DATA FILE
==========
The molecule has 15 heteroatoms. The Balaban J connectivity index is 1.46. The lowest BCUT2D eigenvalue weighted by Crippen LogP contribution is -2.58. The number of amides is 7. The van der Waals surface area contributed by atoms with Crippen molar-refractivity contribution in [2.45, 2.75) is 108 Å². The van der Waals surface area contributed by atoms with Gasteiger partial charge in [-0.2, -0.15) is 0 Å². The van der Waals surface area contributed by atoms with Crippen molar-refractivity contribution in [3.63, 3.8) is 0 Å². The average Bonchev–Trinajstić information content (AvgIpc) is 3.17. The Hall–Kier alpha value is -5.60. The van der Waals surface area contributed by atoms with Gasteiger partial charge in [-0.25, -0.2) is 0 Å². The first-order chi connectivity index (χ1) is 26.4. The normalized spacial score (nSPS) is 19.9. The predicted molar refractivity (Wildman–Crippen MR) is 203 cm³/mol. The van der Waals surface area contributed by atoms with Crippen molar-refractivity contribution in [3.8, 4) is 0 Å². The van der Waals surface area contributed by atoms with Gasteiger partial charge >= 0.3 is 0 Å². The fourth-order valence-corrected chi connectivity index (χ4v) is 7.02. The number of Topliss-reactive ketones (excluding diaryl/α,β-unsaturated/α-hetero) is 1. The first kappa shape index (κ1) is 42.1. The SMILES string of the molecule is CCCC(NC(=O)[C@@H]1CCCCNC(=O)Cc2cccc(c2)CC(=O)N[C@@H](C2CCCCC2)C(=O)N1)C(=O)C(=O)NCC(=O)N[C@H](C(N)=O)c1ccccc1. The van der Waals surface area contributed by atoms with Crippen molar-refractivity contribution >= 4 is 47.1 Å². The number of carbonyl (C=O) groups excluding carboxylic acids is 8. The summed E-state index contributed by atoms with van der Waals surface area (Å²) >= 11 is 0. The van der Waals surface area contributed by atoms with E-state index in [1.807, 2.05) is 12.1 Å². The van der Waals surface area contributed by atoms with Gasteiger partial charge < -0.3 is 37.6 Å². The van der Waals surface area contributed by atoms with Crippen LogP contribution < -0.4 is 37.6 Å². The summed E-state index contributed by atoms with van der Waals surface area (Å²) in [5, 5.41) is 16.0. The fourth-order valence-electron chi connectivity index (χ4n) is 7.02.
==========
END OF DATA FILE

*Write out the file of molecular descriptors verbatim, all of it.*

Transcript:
The molecule has 15 heteroatoms. The Balaban J connectivity index is 1.46. The lowest BCUT2D eigenvalue weighted by Crippen LogP contribution is -2.58. The number of amides is 7. The van der Waals surface area contributed by atoms with Crippen molar-refractivity contribution in [2.45, 2.75) is 108 Å². The van der Waals surface area contributed by atoms with Gasteiger partial charge in [-0.2, -0.15) is 0 Å². The van der Waals surface area contributed by atoms with Crippen molar-refractivity contribution in [3.63, 3.8) is 0 Å². The average Bonchev–Trinajstić information content (AvgIpc) is 3.17. The Hall–Kier alpha value is -5.60. The van der Waals surface area contributed by atoms with Gasteiger partial charge in [-0.25, -0.2) is 0 Å². The first-order chi connectivity index (χ1) is 26.4. The normalized spacial score (nSPS) is 19.9. The predicted molar refractivity (Wildman–Crippen MR) is 203 cm³/mol. The van der Waals surface area contributed by atoms with Crippen molar-refractivity contribution in [3.8, 4) is 0 Å². The van der Waals surface area contributed by atoms with Gasteiger partial charge >= 0.3 is 0 Å². The fourth-order valence-corrected chi connectivity index (χ4v) is 7.02. The number of Topliss-reactive ketones (excluding diaryl/α,β-unsaturated/α-hetero) is 1. The first kappa shape index (κ1) is 42.1. The SMILES string of the molecule is CCCC(NC(=O)[C@@H]1CCCCNC(=O)Cc2cccc(c2)CC(=O)N[C@@H](C2CCCCC2)C(=O)N1)C(=O)C(=O)NCC(=O)N[C@H](C(N)=O)c1ccccc1. The van der Waals surface area contributed by atoms with Crippen molar-refractivity contribution >= 4 is 47.1 Å². The number of carbonyl (C=O) groups excluding carboxylic acids is 8. The summed E-state index contributed by atoms with van der Waals surface area (Å²) >= 11 is 0. The van der Waals surface area contributed by atoms with E-state index in [1.807, 2.05) is 12.1 Å². The van der Waals surface area contributed by atoms with Gasteiger partial charge < -0.3 is 37.6 Å². The van der Waals surface area contributed by atoms with Crippen LogP contribution < -0.4 is 37.6 Å². The summed E-state index contributed by atoms with van der Waals surface area (Å²) in [5, 5.41) is 16.0. The fourth-order valence-electron chi connectivity index (χ4n) is 7.02.